In a must-see moment, Christian tossed Jeff Hardy through the ropes to a waiting Gangrel, who slammed the future WWE Champion into the arena floor. Edge & Christian had Matt all to themselves, defeating him with an impressive double-team maneuver. It wouldn’t be the last time these two stood tall over the brothers from North Carolina. — B.M.
"Hacksaw" Jim Duggan vs. "The Million Dollar Man" Ted DiBiase: Paul Boesch Retirement Live Event, Aug. 28, 1987
Long before Ted DiBiase was The Million Dollar Man and “Hacksaw” Jim Duggan was waving the stars and stripes of Old Glory, these two WWE Hall of Famers waged war in Bill Watts’ revered Mid-South Wrestling organization. Both competitors met many more times as WWE Superstars later in their careers, including at the Aug. 28, 1987, event that marked the final show promoted by the legendary Paul Boesch.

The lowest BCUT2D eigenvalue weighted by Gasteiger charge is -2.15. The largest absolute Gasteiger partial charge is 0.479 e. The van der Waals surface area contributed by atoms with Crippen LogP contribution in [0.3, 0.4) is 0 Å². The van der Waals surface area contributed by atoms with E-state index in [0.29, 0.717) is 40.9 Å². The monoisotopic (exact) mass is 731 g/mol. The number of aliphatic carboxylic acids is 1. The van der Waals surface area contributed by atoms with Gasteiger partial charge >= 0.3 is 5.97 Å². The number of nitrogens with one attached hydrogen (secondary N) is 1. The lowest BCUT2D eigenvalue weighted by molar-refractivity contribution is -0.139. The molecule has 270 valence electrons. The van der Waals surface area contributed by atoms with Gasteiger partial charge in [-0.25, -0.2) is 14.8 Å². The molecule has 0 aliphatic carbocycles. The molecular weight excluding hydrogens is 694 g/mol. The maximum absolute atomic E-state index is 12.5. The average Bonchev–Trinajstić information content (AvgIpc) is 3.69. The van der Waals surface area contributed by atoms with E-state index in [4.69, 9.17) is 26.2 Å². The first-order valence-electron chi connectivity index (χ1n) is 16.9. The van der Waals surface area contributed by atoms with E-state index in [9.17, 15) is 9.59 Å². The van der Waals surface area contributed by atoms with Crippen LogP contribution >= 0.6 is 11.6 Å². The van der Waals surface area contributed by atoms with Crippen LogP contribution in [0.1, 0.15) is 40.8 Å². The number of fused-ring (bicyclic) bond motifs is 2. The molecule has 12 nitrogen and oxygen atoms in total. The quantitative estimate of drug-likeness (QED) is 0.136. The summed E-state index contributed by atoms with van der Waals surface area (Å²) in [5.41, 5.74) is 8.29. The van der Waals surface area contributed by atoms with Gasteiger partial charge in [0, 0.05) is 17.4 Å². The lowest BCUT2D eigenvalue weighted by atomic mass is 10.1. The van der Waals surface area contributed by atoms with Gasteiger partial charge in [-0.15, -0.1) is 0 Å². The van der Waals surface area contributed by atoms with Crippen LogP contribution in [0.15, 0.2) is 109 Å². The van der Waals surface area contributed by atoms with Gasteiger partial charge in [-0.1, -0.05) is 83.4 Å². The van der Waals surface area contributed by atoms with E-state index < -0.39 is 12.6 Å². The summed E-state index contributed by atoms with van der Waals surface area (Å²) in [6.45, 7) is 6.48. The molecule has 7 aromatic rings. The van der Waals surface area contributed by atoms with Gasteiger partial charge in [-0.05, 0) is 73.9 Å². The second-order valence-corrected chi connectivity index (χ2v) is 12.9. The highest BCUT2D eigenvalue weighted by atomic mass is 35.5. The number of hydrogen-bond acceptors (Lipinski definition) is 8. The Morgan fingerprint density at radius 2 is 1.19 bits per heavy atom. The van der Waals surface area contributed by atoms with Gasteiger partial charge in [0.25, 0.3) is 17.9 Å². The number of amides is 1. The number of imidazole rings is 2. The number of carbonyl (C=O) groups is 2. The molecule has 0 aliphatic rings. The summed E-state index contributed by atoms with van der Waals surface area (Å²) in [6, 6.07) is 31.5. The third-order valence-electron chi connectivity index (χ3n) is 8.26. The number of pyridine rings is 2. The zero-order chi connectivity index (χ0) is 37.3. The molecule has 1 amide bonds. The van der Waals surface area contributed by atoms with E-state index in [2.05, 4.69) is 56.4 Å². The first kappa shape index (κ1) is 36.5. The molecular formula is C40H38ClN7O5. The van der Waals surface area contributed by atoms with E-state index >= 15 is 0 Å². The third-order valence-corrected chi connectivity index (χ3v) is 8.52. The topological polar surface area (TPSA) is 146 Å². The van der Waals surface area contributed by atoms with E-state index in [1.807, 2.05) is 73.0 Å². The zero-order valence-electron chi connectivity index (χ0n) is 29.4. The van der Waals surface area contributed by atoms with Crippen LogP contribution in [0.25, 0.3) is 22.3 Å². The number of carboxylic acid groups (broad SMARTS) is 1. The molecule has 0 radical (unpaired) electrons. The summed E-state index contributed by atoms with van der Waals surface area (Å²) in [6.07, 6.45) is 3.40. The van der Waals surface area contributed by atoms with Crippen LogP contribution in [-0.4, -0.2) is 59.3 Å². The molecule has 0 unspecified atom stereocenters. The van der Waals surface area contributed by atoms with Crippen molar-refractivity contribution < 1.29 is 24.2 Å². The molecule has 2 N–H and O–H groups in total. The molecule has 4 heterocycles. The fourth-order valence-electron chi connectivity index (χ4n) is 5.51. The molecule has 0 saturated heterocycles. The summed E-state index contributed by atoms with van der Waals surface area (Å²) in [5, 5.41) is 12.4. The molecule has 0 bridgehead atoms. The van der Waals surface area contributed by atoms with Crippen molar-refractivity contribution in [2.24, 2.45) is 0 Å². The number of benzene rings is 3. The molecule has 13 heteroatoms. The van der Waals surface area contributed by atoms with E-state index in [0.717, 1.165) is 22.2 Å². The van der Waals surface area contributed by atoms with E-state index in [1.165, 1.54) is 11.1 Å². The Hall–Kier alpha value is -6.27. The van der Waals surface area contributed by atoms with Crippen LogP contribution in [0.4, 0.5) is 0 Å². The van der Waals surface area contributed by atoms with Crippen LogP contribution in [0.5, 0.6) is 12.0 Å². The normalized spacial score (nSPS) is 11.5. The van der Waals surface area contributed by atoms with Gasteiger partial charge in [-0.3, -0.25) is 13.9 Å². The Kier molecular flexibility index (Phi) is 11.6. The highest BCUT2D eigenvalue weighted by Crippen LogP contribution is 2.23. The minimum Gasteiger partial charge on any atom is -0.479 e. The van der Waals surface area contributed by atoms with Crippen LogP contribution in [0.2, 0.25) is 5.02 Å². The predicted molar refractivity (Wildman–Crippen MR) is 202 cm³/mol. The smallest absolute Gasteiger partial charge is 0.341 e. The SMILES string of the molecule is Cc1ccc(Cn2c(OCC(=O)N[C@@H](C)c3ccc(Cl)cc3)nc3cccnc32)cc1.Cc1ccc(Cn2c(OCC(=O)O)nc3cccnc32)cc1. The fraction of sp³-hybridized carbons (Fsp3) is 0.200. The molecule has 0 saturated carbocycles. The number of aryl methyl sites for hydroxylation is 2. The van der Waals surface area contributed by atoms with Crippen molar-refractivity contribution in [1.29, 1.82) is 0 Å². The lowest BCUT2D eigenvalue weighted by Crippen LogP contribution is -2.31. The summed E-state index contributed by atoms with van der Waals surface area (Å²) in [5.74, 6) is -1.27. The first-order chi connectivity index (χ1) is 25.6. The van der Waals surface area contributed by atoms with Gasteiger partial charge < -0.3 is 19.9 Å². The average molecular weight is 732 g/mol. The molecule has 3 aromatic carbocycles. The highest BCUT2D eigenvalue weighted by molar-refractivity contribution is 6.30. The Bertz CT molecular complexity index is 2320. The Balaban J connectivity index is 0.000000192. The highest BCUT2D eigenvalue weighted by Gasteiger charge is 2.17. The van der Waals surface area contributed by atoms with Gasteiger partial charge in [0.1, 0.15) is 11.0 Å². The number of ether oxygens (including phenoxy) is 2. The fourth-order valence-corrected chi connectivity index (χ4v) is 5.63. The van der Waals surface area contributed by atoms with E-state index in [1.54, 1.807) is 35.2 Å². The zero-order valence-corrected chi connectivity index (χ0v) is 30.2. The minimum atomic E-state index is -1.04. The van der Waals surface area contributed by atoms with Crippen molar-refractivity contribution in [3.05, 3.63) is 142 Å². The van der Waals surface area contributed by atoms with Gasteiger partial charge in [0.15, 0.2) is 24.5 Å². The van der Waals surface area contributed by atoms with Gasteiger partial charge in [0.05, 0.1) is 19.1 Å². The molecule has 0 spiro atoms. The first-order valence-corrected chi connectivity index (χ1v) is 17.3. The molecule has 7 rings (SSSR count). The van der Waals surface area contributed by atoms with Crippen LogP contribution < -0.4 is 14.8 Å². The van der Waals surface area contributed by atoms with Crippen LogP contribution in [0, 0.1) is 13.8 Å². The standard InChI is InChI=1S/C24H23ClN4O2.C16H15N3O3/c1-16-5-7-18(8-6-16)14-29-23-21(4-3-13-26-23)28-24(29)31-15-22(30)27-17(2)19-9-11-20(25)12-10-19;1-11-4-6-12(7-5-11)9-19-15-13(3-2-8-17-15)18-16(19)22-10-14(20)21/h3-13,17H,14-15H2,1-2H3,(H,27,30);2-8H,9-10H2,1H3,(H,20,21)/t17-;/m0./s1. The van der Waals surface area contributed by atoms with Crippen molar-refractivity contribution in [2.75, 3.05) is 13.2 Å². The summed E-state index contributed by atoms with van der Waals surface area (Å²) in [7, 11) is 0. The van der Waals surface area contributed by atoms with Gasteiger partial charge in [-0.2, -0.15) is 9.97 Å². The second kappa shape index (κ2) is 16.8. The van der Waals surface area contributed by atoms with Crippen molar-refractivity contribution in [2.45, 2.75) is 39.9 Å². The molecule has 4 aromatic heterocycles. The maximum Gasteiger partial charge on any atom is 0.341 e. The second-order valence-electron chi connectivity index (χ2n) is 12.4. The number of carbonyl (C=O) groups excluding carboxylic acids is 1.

After 55 years of working in sports as a wrestler, announcer and promoter, Bosch was honored with a retirement show in Houston hosted by WWE, drawing a sellout 12,000 fans. Rumor has it that during the show, Boesch’s personal friend (and then-Vice President) George H.W. Bush had a telegram delivered praising and honoring Boesch.
At the time, Duggan had been recently released by WWE and was not a contracted Superstar, but “Hacksaw” was brought back for this unique event. The match was so good that it led WWE to rehire him. The eclectic announce team of Bruce Prichard (known to WWE fans as Brother Love), “The Duke of Dorchester” Pete Doherty and Mike McGuirk made the match even more special. — J.S.
Bret Hart vs. Mr. Perfect: Prime Time Wrestling, Nov. 6, 1989